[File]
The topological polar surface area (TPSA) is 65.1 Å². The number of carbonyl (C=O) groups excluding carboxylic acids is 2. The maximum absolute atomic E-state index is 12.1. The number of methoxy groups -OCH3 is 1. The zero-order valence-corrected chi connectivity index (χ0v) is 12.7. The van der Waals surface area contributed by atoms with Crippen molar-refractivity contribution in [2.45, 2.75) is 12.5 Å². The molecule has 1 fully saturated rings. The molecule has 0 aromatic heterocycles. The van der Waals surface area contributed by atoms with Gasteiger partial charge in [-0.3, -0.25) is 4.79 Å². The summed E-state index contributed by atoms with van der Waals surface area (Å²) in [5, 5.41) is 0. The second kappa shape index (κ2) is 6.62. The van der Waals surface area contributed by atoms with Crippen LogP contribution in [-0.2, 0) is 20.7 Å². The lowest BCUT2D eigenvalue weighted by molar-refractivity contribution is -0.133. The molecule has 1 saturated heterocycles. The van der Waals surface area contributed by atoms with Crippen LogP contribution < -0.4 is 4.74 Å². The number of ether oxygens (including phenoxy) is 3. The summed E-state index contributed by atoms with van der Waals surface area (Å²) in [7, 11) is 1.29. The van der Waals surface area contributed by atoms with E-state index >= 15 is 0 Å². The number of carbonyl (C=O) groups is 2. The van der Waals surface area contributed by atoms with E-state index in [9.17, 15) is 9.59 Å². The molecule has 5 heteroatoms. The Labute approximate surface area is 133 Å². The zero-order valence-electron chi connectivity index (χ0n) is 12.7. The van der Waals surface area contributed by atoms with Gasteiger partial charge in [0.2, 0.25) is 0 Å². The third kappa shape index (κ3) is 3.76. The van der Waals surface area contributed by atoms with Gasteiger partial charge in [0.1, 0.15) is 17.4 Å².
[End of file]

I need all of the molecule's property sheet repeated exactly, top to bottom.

The topological polar surface area (TPSA) is 65.1 Å². The number of carbonyl (C=O) groups excluding carboxylic acids is 2. The maximum absolute atomic E-state index is 12.1. The number of methoxy groups -OCH3 is 1. The zero-order valence-corrected chi connectivity index (χ0v) is 12.7. The van der Waals surface area contributed by atoms with Crippen molar-refractivity contribution in [2.45, 2.75) is 12.5 Å². The molecule has 1 fully saturated rings. The molecule has 0 aromatic heterocycles. The van der Waals surface area contributed by atoms with Gasteiger partial charge in [-0.3, -0.25) is 4.79 Å². The summed E-state index contributed by atoms with van der Waals surface area (Å²) in [5, 5.41) is 0. The second kappa shape index (κ2) is 6.62. The van der Waals surface area contributed by atoms with Crippen LogP contribution in [-0.2, 0) is 20.7 Å². The lowest BCUT2D eigenvalue weighted by molar-refractivity contribution is -0.133. The molecule has 1 saturated heterocycles. The van der Waals surface area contributed by atoms with Crippen LogP contribution < -0.4 is 4.74 Å². The number of ether oxygens (including phenoxy) is 3. The summed E-state index contributed by atoms with van der Waals surface area (Å²) in [7, 11) is 1.29. The van der Waals surface area contributed by atoms with E-state index >= 15 is 0 Å². The number of carbonyl (C=O) groups is 2. The van der Waals surface area contributed by atoms with E-state index in [9.17, 15) is 9.59 Å². The molecule has 5 heteroatoms. The Labute approximate surface area is 133 Å². The zero-order valence-electron chi connectivity index (χ0n) is 12.7. The van der Waals surface area contributed by atoms with Gasteiger partial charge in [0.2, 0.25) is 0 Å². The third kappa shape index (κ3) is 3.76. The van der Waals surface area contributed by atoms with Gasteiger partial charge in [0.1, 0.15) is 17.4 Å².